What is Gyotaku??
Gyotaku is a Japanese method of printmaking that traditionally utilizes fish, sea creatures or similar subjects as printing “plates” in its process. The literal translation of the word is “fish stone rubbing” and is believed to get its inspiration from Chinese stone rubbings of calligraphy, which eventually gave rise to modern printing.
Gyotaku, or Japanese fish printing, was originally used to record and commemorate a fisherman’s catch.
Eventually, it evolved into an art form, with three different approaches.
Chokusetsu-ho, or the direct style, is the most similar to the original methodology. The fish is cleaned, prepped, supported, and then inked with either water or oil based inks or paints. At this point, dampened Washi (“rice” paper), or one of many other possible substrates like silk, linen or cotton is applied to the fish, and an image is created by careful hand rubbing or pressing the applied material against the inked surface . The print is carefully removed from the fish, yielding a reverse image. It is allowed to dry , and the eyes are later painted in with brushes. Sometimes color is added to the fish or background with thin washes.
Kansetsu-ho, or indirect printing, is a more painstaking process, and yields very delicate and detailed images. This method involves adhering Washi paper, silk, or other fabric to the fish, with or without the help of rice paste. The ink is applied painstakingly to the silk while it is adhered to the fish with tampos (applicators made of silk wrapped around cotton). Although the detailed patterns and relief of the fish “printing plate” are still offered to the artist through the medium of the silk, the ink does not directly touch the fish. Unlike the Direct method, the finished image is not reversed. But, like Chokusetsu-ho, the eyes are painted in by brush at a later time.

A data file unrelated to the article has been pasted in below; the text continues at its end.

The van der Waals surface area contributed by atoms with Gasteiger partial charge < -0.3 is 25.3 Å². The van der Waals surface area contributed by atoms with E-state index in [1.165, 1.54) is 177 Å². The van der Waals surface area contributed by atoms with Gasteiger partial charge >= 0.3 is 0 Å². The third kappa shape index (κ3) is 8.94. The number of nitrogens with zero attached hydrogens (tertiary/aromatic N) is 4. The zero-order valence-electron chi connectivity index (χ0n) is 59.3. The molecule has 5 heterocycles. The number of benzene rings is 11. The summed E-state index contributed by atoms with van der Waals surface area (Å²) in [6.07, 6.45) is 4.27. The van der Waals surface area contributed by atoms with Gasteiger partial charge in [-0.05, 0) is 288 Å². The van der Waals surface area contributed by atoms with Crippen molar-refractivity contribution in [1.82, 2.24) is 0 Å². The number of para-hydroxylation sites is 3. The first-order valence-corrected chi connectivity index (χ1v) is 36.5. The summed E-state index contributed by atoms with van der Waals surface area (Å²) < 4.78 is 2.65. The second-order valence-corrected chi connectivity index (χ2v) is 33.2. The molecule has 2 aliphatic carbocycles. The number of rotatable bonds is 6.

Tensha-ho, or transfer Gyotaku, is a lesser known and used technique. It was developed when the objective of the printing was to create the image on a hard surface such as wood, leather, plastic or even the wall of a dwelling. These are situations when it would be impossible to apply the foundation of the work directly to the surface of the inked subject. In Tensha-ho, the subject is prepared and inked as in the direct method. Then image is then lifted from the subject after placing and pressing a piece of nylon or polyethylene on the ink covered object. The transfer film is then lifted and carefully placed and pressed upon the target surface. In this method, the final image is not reversed as it is in the Direct method. Through the process, the image is reversed a second time, resulting in a right-oriented impression.
Direct prints can be left in the black and white state after printing, with the eyes painted in afterwards, in grayscale. This most closely approximates the original form of Gyotaku, the record of the fisherman’s catch.
Color is usually added to the artistic version of these creations, either by using colored inks directly on the fish, or by adding color to the piece afterwards with transparent layered washes of inks or color mediums.
Finished works can be mounted on scrolls, wet mounted to canvas; or mounted to background washi paper, then matted and framed. Frequently, the work includes a red oriental seal, or “chop” and/or some Kanji calligraphy indicating the artist’s name and information, or important subject matter.
Stephen DiCerbo brings the evolving art form of Gyotaku to a new level of fine art. While creating every image, whether it is Chokusetsu-ho style (direct printing) , or Kansetsu-ho style (indirect printing), he takes great efforts to achieve a degree of image detail and eye pleasing composition that surpasses all his previous works.
For more information, or questions about Gyotaku workshops, contact Stephen DiCerbo at (518) 466-7004 or firstname.lastname@example.org.
Click on any image below to enter the Gyotaku Gallery slideshow.